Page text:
"Suddenly Moses and Elijah appeared to them conversing with Him." —Matthew 17:3
It is extremely important that we hear the Lord and converse with Him. The most important conversation we will ever have with the Lord will be on the subject of His death and resurrection. However, this is the most difficult subject of conversation for us.
Jesus' transfiguration was an attempt to help us converse with Him about His death and resurrection. When we see Jesus glorified, we realize "the sufferings of the present to be as nothing compared with the glory to be revealed in us" (Rm 8:18). When we see Jesus conversing with Moses and Elijah (Mt 17:3), we see how our conversation with Jesus is supposed to be. Finally, when we hear the Father command us to listen to Jesus (Mt 17:5), we realize that we'd better listen to Him whether we want to or not.
Never has a conversation ever been so dramatically introduced as the one following the transfiguration. Nevertheless, when Jesus once again tried to engage the apostles in conversation about His passion, death, and resurrection, they broke off the conversation. At Jesus's "words they were overwhelmed with grief" (Mt 17:23). So the transfiguration seemed at first a failure. However, after the coming of the Holy Spirit at Pentecost, the transfiguration took effect (see 2 Pt 1:17-18). Jesus' disciples not only conversed with Him about His death and resurrection; they even lived crucified and risen lives. Then they took up their daily crosses and witnessed for the risen Christ.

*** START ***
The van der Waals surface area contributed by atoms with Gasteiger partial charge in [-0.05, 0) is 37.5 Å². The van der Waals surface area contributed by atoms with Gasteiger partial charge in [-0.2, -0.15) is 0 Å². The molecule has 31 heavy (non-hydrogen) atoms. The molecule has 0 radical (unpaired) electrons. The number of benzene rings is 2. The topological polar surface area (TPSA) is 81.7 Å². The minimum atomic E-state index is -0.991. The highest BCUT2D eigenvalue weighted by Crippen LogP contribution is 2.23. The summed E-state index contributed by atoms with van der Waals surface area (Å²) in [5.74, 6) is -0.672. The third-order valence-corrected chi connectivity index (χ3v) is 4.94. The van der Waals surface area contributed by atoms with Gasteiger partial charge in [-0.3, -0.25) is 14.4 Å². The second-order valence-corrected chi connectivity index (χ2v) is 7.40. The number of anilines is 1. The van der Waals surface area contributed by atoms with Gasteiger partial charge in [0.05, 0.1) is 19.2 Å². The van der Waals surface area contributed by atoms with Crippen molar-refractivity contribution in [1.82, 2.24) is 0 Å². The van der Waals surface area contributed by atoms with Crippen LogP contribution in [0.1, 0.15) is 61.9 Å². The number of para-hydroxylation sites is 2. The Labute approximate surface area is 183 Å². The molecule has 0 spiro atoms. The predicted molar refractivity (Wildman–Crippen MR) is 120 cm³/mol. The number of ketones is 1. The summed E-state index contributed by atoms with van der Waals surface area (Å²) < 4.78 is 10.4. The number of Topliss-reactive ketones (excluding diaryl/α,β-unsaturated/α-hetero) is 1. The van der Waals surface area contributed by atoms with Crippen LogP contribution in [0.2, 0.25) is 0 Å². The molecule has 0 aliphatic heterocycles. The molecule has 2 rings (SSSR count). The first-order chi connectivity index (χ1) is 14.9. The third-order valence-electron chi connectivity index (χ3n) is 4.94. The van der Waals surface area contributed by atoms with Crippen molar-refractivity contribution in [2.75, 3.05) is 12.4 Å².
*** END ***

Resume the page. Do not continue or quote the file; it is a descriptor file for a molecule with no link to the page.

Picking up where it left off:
Prayer: Jesus, may I be fully engaged in conversation with You.
Promise: Jesus "has robbed death of its power and has brought life and immortality into clear light through the gospel." —2 Tm 1:10
Praise: Jesus is risen! We can live with Him forever! Thank You, Jesus.
Reference: (For an aid in conversing with the Lord, order our book, Conversion-Conversations.)
Rescript: †Most Reverend Joseph R. Binzer, Auxiliary Bishop, Vicar General of the Archdiocese of Cincinnati, August 8, 2013
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